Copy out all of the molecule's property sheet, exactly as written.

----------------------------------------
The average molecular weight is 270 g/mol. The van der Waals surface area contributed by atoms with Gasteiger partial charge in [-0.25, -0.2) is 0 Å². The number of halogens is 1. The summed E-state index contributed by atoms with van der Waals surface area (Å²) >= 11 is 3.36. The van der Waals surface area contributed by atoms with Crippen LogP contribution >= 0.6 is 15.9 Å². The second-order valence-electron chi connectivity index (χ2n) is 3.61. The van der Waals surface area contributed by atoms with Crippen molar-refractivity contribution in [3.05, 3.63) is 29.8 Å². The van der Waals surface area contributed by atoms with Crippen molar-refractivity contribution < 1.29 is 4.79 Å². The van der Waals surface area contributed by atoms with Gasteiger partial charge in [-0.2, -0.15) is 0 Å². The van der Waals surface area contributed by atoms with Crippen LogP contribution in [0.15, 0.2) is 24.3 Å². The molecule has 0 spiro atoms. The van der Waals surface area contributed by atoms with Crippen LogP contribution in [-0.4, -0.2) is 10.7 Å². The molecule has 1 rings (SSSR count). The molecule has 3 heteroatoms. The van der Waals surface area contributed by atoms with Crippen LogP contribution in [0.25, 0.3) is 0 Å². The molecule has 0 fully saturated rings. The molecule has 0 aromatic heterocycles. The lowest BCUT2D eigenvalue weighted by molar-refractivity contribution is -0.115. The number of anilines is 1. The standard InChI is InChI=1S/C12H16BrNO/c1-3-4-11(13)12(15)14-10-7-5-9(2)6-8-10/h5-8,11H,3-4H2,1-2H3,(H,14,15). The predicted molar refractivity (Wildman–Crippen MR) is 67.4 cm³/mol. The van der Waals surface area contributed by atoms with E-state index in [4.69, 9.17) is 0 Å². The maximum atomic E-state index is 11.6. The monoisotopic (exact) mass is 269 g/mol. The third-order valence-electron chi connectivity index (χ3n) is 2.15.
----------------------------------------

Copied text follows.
The average molecular weight is 270 g/mol. The van der Waals surface area contributed by atoms with Gasteiger partial charge in [-0.25, -0.2) is 0 Å². The number of halogens is 1. The summed E-state index contributed by atoms with van der Waals surface area (Å²) >= 11 is 3.36. The van der Waals surface area contributed by atoms with Crippen LogP contribution >= 0.6 is 15.9 Å². The second-order valence-electron chi connectivity index (χ2n) is 3.61. The van der Waals surface area contributed by atoms with Crippen molar-refractivity contribution in [3.05, 3.63) is 29.8 Å². The van der Waals surface area contributed by atoms with Crippen molar-refractivity contribution < 1.29 is 4.79 Å². The van der Waals surface area contributed by atoms with Gasteiger partial charge in [-0.2, -0.15) is 0 Å². The van der Waals surface area contributed by atoms with Crippen LogP contribution in [0.15, 0.2) is 24.3 Å². The molecule has 0 spiro atoms. The van der Waals surface area contributed by atoms with Crippen LogP contribution in [-0.4, -0.2) is 10.7 Å². The molecule has 1 rings (SSSR count). The molecule has 3 heteroatoms. The van der Waals surface area contributed by atoms with Crippen LogP contribution in [0.25, 0.3) is 0 Å². The molecule has 0 fully saturated rings. The molecule has 0 aromatic heterocycles. The lowest BCUT2D eigenvalue weighted by molar-refractivity contribution is -0.115. The number of anilines is 1. The standard InChI is InChI=1S/C12H16BrNO/c1-3-4-11(13)12(15)14-10-7-5-9(2)6-8-10/h5-8,11H,3-4H2,1-2H3,(H,14,15). The predicted molar refractivity (Wildman–Crippen MR) is 67.4 cm³/mol. The van der Waals surface area contributed by atoms with E-state index in [4.69, 9.17) is 0 Å². The maximum atomic E-state index is 11.6. The monoisotopic (exact) mass is 269 g/mol. The third-order valence-electron chi connectivity index (χ3n) is 2.15.